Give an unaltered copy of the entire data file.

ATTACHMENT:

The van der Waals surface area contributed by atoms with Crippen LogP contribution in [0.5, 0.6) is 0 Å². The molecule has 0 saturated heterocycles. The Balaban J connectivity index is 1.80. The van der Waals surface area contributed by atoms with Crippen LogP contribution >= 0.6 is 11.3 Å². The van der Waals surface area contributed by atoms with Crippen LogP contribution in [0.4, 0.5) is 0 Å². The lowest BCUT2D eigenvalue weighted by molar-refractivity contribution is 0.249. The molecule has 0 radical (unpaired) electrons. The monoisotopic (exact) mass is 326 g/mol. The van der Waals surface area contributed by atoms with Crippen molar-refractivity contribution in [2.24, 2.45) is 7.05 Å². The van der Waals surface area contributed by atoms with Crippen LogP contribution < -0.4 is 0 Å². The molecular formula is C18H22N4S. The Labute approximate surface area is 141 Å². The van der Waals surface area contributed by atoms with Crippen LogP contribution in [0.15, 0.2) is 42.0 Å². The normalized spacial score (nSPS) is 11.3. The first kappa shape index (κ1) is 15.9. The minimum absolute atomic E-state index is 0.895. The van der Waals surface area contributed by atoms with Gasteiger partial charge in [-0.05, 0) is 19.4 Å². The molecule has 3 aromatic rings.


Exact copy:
The van der Waals surface area contributed by atoms with Crippen LogP contribution in [0.5, 0.6) is 0 Å². The molecule has 0 saturated heterocycles. The Balaban J connectivity index is 1.80. The van der Waals surface area contributed by atoms with Crippen LogP contribution >= 0.6 is 11.3 Å². The van der Waals surface area contributed by atoms with Crippen LogP contribution in [0.4, 0.5) is 0 Å². The lowest BCUT2D eigenvalue weighted by molar-refractivity contribution is 0.249. The molecule has 0 radical (unpaired) electrons. The monoisotopic (exact) mass is 326 g/mol. The van der Waals surface area contributed by atoms with Crippen molar-refractivity contribution in [2.24, 2.45) is 7.05 Å². The van der Waals surface area contributed by atoms with Crippen LogP contribution < -0.4 is 0 Å². The molecular formula is C18H22N4S. The Labute approximate surface area is 141 Å². The van der Waals surface area contributed by atoms with Crippen LogP contribution in [0.15, 0.2) is 42.0 Å². The normalized spacial score (nSPS) is 11.3. The first kappa shape index (κ1) is 15.9. The minimum absolute atomic E-state index is 0.895. The van der Waals surface area contributed by atoms with Gasteiger partial charge in [-0.05, 0) is 19.4 Å². The molecule has 3 aromatic rings.